Hong Kong Trims Budget Handouts With Slowing Economy in View
(Bloomberg) -- Hong Kong’s economic growth is forecast to slow this year as the city grapples with weaker property values and the fallout from U.S.-China trade tensions, leading to a more modest range of budget handouts than last year.
The economy will grow by 2 percent to 3 percent, Hong Kong Financial Secretary Paul Chan said, after the 3 percent pace in 2018. For the final three months of 2018, GDP expanded 1.3 percent from a year earlier. Output contracted when compared with the third quarter.
“As a small and totally open economy, Hong Kong has been susceptible to economic headwinds over the past few months, as evidenced by notable slackening growth and diminishing confidence of enterprises in the future outlook,” Chan said according to a prepared statement online. “Resources are not infinite and trade-offs are inevitable.”
A more turbulent macroeconomic picture has forced Chan and Chief Executive Carrie Lam to deliver a muted budget with fewer goodies and more emphasis on areas of potential growth and need. The fiscal surplus for the current year, which ends March 31, will shrink to an estimated HK$58.7 billion ($7.5 billion), less than half the HK$149 billion last year.
That’s even with cuts to handouts such as a reduction of the amount of personal income eligible for tax reductions. That was cut to HK$20,000 for the fiscal year that started last April, from HK$30,000 in the prior year.
The fiscal surplus will slide further to HK$16.8 billion in the coming year, the government estimates.
Slowing Reserve Growth
“You need to tap into the reserve in difficult times,” said Dong Chen, senior Asia economist with Pictet Wealth Management. “The government is looking ahead and has a sensible way in planning the future, even though there are areas that can be improved, like housing, where we didn’t see a lot of positive surprises.”
Fiscal reserves are expected to reach HK$1.16 trillion by March 31, Chan said.
In his speech announcing the new budget, he emphasized caution on the outlook for the global economy and Hong Kong, while looking ahead to “enormous business opportunities in close proximity” to Hong Kong as a key cog in the Greater Bay Area development spearheaded by China.
Boosting Hong Kong’s stature in the competitive high-tech industry was an area of budget focus, with funds ear-marked for areas including:
- HK$16 billion to qualifying universities to enhance or refurbish campus facilities such as laboratories, particularly those essential to research and development
- HK$5.5 billion for the development of Cyberport 5, an expansion of Hong Kong’s tech campus meant to attract technology companies and start-ups, with view to start construction in 2021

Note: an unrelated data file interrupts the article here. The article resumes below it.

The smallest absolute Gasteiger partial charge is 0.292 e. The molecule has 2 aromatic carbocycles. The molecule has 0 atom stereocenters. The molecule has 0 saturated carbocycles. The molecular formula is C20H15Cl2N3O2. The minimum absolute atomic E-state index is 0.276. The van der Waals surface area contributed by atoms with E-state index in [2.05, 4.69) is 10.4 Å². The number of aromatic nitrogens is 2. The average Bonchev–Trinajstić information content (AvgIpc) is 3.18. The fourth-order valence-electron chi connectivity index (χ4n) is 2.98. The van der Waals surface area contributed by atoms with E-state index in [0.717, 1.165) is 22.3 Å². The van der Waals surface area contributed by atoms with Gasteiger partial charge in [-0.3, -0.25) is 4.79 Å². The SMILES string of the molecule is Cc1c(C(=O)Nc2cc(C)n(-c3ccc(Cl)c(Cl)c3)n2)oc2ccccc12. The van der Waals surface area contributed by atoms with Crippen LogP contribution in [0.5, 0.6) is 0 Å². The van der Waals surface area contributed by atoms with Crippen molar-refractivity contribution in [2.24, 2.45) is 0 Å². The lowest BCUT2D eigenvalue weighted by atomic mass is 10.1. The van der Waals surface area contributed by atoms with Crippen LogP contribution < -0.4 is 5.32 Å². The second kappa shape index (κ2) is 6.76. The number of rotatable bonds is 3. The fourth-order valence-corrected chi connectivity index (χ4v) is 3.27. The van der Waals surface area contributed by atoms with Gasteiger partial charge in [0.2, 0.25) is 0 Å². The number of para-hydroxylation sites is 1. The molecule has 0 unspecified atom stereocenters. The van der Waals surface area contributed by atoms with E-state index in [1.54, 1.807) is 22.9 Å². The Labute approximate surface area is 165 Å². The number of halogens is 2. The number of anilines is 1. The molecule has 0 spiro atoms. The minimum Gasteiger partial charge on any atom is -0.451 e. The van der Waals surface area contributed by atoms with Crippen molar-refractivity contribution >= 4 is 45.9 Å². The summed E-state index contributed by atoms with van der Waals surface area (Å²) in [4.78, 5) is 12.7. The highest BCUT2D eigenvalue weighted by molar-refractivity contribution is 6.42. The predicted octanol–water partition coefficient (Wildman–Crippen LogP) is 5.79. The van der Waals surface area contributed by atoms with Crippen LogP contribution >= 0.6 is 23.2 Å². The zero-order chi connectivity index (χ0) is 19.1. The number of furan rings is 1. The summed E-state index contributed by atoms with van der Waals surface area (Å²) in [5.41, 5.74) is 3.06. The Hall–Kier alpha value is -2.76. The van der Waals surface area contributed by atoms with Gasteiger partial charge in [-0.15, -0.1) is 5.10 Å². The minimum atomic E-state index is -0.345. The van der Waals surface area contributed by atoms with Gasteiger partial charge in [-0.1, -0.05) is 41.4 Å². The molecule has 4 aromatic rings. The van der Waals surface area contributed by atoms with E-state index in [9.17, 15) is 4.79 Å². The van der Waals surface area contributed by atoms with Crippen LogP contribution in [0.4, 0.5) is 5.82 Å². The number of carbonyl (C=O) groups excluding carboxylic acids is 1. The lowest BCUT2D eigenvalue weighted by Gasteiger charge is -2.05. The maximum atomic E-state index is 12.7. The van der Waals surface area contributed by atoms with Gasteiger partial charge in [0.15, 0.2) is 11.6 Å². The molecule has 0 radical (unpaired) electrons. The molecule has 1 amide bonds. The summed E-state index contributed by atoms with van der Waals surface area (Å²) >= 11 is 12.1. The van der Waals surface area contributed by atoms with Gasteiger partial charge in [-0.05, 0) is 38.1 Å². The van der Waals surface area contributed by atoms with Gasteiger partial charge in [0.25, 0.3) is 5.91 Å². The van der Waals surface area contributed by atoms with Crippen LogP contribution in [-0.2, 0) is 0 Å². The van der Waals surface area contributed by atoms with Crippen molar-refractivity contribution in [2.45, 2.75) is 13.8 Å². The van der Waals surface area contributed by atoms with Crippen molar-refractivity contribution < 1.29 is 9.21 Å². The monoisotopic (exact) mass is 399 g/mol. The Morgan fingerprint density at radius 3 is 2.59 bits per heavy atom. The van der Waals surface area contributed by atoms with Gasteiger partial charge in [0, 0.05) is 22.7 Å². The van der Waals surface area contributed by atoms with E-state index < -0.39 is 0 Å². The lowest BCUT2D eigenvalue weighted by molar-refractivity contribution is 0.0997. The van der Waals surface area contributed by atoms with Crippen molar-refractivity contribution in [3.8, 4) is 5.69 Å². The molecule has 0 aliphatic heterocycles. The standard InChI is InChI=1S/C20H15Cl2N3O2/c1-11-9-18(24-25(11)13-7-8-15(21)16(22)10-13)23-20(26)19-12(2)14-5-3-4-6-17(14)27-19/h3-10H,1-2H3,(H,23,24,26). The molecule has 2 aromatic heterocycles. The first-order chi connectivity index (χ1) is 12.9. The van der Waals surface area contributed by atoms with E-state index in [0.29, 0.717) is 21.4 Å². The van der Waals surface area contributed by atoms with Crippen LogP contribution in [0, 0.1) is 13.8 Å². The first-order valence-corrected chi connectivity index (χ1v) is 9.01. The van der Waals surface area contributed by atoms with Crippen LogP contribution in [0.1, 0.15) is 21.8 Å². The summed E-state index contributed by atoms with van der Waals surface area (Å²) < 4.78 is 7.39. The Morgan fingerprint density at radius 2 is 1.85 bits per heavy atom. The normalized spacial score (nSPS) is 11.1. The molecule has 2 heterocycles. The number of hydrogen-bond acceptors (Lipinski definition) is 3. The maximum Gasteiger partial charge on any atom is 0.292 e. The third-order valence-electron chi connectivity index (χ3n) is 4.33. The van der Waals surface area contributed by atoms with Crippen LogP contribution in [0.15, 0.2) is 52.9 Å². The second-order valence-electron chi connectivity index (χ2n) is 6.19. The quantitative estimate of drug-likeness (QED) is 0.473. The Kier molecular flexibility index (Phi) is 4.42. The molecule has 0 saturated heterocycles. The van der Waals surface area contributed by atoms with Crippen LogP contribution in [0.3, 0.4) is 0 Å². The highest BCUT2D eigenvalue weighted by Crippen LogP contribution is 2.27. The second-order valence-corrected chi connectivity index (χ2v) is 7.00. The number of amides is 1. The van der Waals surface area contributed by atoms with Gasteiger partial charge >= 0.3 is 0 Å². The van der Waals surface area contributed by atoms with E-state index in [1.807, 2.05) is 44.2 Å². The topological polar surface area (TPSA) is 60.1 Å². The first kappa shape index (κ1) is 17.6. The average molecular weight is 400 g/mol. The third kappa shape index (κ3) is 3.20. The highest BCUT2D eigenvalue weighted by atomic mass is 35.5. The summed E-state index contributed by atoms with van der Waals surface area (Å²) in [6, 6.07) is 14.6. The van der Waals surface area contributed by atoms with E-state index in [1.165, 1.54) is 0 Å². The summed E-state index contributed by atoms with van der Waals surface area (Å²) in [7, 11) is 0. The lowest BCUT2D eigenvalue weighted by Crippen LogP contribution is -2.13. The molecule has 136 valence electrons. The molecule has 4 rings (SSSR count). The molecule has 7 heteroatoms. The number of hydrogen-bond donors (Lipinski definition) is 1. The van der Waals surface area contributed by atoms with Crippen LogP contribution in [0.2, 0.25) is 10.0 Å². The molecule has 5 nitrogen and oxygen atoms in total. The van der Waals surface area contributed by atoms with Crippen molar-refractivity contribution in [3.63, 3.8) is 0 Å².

- A two-tiered enhanced tax deduction for eligible R&D spending to encourage more activity in that area
Chan also highlighted Hong Kong’s potential as a dispute resolution platform for the wider Belt and Road initiative, allocating HK$150 million to support development.
The investments in R&D make sense to diversify Hong Kong’s economy, Pictet’s Chen said.
Iris Pang, Hong Kong-based economist with ING Bank NV, found the spending plan a “disappointment,” criticizing Chan for not allocating enough to elderly services and health-care and wasteful tax rebate “candy” handouts.
Chan will spend HK$10 billion on a public healthcare stabilization fund, and another HK$5 billion for the Hospital Authority to spend on upgrading and acquiring medical equipment. But with a looming aging population problem, the city will need to invest more, Pang said.
She is also concerned about Hong Kong’s investments into research and development and genome studies, with Chan spending HK$1.2 billion to establish a genome institute.
“It’s quite ridiculous - these are not the pillars of Hong Kong,” Pang said. “We are doing things we’re not good at which will actually dampen the growth prospects of the Hong Kong economy.”
The personal income tax reduction scheme cuts personal income taxes by 75 percent up to an annual maximum of HK$20,000, benefiting an estimated 1.91 million taxpayers and reducing government revenue by HK$17 billion.
A few other handouts for the fiscal year starting in April:
- Reducing profits tax by 75 percent to a ceiling of HK$20,000
- Waiving property rates for the whole year, up to a ceiling of HK$6,000 for each rateable property
- An extra allowance to social security recipients
- A one-off grant to needy students of HK$2,500 to support learning
- A one-off grant of $1,000 worth of vouchers to some elderly people
Chan also announced HK$6 billion for a waterfront facelift and another HK$600 million to refurbish 240 public toilets over the next five years.
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